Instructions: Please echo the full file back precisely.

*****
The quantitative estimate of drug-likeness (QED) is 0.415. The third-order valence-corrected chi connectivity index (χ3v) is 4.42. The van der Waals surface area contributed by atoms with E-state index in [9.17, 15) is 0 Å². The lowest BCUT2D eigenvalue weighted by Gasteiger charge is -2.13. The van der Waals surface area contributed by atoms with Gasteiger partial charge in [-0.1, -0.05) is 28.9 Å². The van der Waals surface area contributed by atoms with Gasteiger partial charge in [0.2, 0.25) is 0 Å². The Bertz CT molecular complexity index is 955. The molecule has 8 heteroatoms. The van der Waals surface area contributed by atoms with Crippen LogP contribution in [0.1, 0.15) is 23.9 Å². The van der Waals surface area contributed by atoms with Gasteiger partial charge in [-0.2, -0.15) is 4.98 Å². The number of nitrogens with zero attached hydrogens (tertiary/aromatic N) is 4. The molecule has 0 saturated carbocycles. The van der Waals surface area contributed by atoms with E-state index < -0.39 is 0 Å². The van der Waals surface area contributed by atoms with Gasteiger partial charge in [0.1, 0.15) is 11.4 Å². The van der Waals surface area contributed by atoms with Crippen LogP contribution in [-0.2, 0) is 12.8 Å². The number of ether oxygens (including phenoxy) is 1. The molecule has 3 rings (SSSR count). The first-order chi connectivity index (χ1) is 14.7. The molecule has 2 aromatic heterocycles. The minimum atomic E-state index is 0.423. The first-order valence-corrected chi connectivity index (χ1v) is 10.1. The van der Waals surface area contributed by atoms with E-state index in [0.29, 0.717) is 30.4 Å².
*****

The quantitative estimate of drug-likeness (QED) is 0.415. The third-order valence-corrected chi connectivity index (χ3v) is 4.42. The van der Waals surface area contributed by atoms with E-state index in [9.17, 15) is 0 Å². The lowest BCUT2D eigenvalue weighted by Gasteiger charge is -2.13. The van der Waals surface area contributed by atoms with Gasteiger partial charge in [-0.1, -0.05) is 28.9 Å². The van der Waals surface area contributed by atoms with Gasteiger partial charge in [0.2, 0.25) is 0 Å². The Bertz CT molecular complexity index is 955. The molecule has 8 heteroatoms. The van der Waals surface area contributed by atoms with Crippen LogP contribution in [0.1, 0.15) is 23.9 Å². The van der Waals surface area contributed by atoms with Gasteiger partial charge in [-0.2, -0.15) is 4.98 Å². The number of nitrogens with zero attached hydrogens (tertiary/aromatic N) is 4. The molecule has 0 saturated carbocycles. The van der Waals surface area contributed by atoms with E-state index < -0.39 is 0 Å². The van der Waals surface area contributed by atoms with Gasteiger partial charge in [0.1, 0.15) is 11.4 Å². The van der Waals surface area contributed by atoms with Crippen LogP contribution in [-0.2, 0) is 12.8 Å². The number of ether oxygens (including phenoxy) is 1. The molecule has 3 rings (SSSR count). The first-order chi connectivity index (χ1) is 14.7. The molecule has 2 aromatic heterocycles. The minimum atomic E-state index is 0.423. The first-order valence-corrected chi connectivity index (χ1v) is 10.1. The van der Waals surface area contributed by atoms with E-state index in [0.29, 0.717) is 30.4 Å².